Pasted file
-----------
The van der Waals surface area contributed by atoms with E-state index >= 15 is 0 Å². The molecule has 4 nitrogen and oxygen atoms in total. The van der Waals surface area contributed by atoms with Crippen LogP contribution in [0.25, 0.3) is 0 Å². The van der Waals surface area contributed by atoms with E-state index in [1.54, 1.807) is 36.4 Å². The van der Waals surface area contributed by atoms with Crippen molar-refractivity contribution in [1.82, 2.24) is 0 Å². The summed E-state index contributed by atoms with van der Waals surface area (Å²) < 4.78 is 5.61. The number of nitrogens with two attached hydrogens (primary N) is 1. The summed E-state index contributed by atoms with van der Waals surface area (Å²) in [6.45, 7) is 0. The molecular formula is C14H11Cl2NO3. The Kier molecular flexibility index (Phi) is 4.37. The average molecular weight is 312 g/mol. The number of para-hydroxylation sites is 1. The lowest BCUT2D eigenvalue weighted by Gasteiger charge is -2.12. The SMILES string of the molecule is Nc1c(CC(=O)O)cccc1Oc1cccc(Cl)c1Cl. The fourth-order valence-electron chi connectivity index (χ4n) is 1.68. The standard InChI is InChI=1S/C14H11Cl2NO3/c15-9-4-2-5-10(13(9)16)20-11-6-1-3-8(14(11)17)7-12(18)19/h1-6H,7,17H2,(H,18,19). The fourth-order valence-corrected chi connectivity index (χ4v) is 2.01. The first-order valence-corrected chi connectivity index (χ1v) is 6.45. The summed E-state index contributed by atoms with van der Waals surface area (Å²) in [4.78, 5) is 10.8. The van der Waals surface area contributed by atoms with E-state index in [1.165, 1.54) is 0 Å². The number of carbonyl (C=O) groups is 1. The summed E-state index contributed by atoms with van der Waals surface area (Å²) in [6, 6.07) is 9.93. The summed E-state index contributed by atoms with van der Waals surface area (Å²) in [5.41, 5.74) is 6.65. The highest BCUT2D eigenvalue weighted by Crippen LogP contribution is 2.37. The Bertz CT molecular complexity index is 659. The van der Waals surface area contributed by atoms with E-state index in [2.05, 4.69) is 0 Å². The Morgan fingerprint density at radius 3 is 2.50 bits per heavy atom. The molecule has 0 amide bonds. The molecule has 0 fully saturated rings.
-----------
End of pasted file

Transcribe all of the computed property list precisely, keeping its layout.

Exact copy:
The van der Waals surface area contributed by atoms with E-state index >= 15 is 0 Å². The molecule has 4 nitrogen and oxygen atoms in total. The van der Waals surface area contributed by atoms with Crippen LogP contribution in [0.25, 0.3) is 0 Å². The van der Waals surface area contributed by atoms with E-state index in [1.54, 1.807) is 36.4 Å². The van der Waals surface area contributed by atoms with Crippen molar-refractivity contribution in [1.82, 2.24) is 0 Å². The summed E-state index contributed by atoms with van der Waals surface area (Å²) < 4.78 is 5.61. The number of nitrogens with two attached hydrogens (primary N) is 1. The summed E-state index contributed by atoms with van der Waals surface area (Å²) in [6.45, 7) is 0. The molecular formula is C14H11Cl2NO3. The Kier molecular flexibility index (Phi) is 4.37. The average molecular weight is 312 g/mol. The number of para-hydroxylation sites is 1. The lowest BCUT2D eigenvalue weighted by Gasteiger charge is -2.12. The SMILES string of the molecule is Nc1c(CC(=O)O)cccc1Oc1cccc(Cl)c1Cl. The fourth-order valence-electron chi connectivity index (χ4n) is 1.68. The standard InChI is InChI=1S/C14H11Cl2NO3/c15-9-4-2-5-10(13(9)16)20-11-6-1-3-8(14(11)17)7-12(18)19/h1-6H,7,17H2,(H,18,19). The fourth-order valence-corrected chi connectivity index (χ4v) is 2.01. The first-order valence-corrected chi connectivity index (χ1v) is 6.45. The summed E-state index contributed by atoms with van der Waals surface area (Å²) in [4.78, 5) is 10.8. The van der Waals surface area contributed by atoms with E-state index in [1.165, 1.54) is 0 Å². The number of carbonyl (C=O) groups is 1. The summed E-state index contributed by atoms with van der Waals surface area (Å²) in [6, 6.07) is 9.93. The summed E-state index contributed by atoms with van der Waals surface area (Å²) in [5.41, 5.74) is 6.65. The highest BCUT2D eigenvalue weighted by Crippen LogP contribution is 2.37. The Bertz CT molecular complexity index is 659. The van der Waals surface area contributed by atoms with E-state index in [2.05, 4.69) is 0 Å². The Morgan fingerprint density at radius 3 is 2.50 bits per heavy atom. The molecule has 0 amide bonds. The molecule has 0 fully saturated rings.